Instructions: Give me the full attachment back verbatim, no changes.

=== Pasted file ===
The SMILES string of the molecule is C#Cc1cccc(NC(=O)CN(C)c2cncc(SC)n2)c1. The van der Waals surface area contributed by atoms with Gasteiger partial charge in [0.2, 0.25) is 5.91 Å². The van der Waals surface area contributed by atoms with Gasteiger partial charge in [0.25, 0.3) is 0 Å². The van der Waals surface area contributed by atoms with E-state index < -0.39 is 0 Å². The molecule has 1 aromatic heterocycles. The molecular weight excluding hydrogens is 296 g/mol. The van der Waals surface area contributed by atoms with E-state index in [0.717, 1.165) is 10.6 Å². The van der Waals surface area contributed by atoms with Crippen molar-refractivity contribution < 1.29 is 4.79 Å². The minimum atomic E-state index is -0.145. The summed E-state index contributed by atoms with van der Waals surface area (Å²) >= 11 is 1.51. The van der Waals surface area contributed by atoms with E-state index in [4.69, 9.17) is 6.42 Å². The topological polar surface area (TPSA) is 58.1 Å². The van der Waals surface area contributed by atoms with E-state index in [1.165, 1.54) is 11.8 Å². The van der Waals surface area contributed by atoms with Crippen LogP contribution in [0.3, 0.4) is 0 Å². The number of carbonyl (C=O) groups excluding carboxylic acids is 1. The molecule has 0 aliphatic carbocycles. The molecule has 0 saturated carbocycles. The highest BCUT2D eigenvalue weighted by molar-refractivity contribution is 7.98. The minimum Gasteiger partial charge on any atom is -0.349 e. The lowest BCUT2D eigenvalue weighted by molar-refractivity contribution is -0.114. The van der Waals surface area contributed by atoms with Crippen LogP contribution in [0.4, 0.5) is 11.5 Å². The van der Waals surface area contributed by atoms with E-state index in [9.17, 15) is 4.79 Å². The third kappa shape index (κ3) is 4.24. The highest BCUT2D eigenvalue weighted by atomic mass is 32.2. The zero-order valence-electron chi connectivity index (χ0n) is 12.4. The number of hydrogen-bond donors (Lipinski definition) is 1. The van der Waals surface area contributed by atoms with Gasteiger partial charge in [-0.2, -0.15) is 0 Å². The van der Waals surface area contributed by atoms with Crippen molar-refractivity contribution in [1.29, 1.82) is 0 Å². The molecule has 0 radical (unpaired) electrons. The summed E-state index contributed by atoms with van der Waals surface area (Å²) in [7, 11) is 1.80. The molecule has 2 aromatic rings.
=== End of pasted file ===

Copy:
The SMILES string of the molecule is C#Cc1cccc(NC(=O)CN(C)c2cncc(SC)n2)c1. The van der Waals surface area contributed by atoms with Gasteiger partial charge in [0.2, 0.25) is 5.91 Å². The van der Waals surface area contributed by atoms with Gasteiger partial charge in [0.25, 0.3) is 0 Å². The van der Waals surface area contributed by atoms with E-state index < -0.39 is 0 Å². The molecule has 1 aromatic heterocycles. The molecular weight excluding hydrogens is 296 g/mol. The van der Waals surface area contributed by atoms with E-state index in [0.717, 1.165) is 10.6 Å². The van der Waals surface area contributed by atoms with Crippen molar-refractivity contribution < 1.29 is 4.79 Å². The minimum atomic E-state index is -0.145. The summed E-state index contributed by atoms with van der Waals surface area (Å²) >= 11 is 1.51. The van der Waals surface area contributed by atoms with E-state index in [4.69, 9.17) is 6.42 Å². The topological polar surface area (TPSA) is 58.1 Å². The van der Waals surface area contributed by atoms with E-state index in [1.165, 1.54) is 11.8 Å². The van der Waals surface area contributed by atoms with Crippen LogP contribution in [0.3, 0.4) is 0 Å². The number of carbonyl (C=O) groups excluding carboxylic acids is 1. The molecule has 0 aliphatic carbocycles. The molecule has 0 saturated carbocycles. The highest BCUT2D eigenvalue weighted by molar-refractivity contribution is 7.98. The minimum Gasteiger partial charge on any atom is -0.349 e. The lowest BCUT2D eigenvalue weighted by molar-refractivity contribution is -0.114. The van der Waals surface area contributed by atoms with Crippen LogP contribution in [0.4, 0.5) is 11.5 Å². The van der Waals surface area contributed by atoms with E-state index in [9.17, 15) is 4.79 Å². The third kappa shape index (κ3) is 4.24. The highest BCUT2D eigenvalue weighted by atomic mass is 32.2. The zero-order valence-electron chi connectivity index (χ0n) is 12.4. The number of hydrogen-bond donors (Lipinski definition) is 1. The van der Waals surface area contributed by atoms with Gasteiger partial charge in [-0.2, -0.15) is 0 Å². The van der Waals surface area contributed by atoms with Crippen molar-refractivity contribution in [1.29, 1.82) is 0 Å². The molecule has 0 radical (unpaired) electrons. The summed E-state index contributed by atoms with van der Waals surface area (Å²) in [7, 11) is 1.80. The molecule has 2 aromatic rings.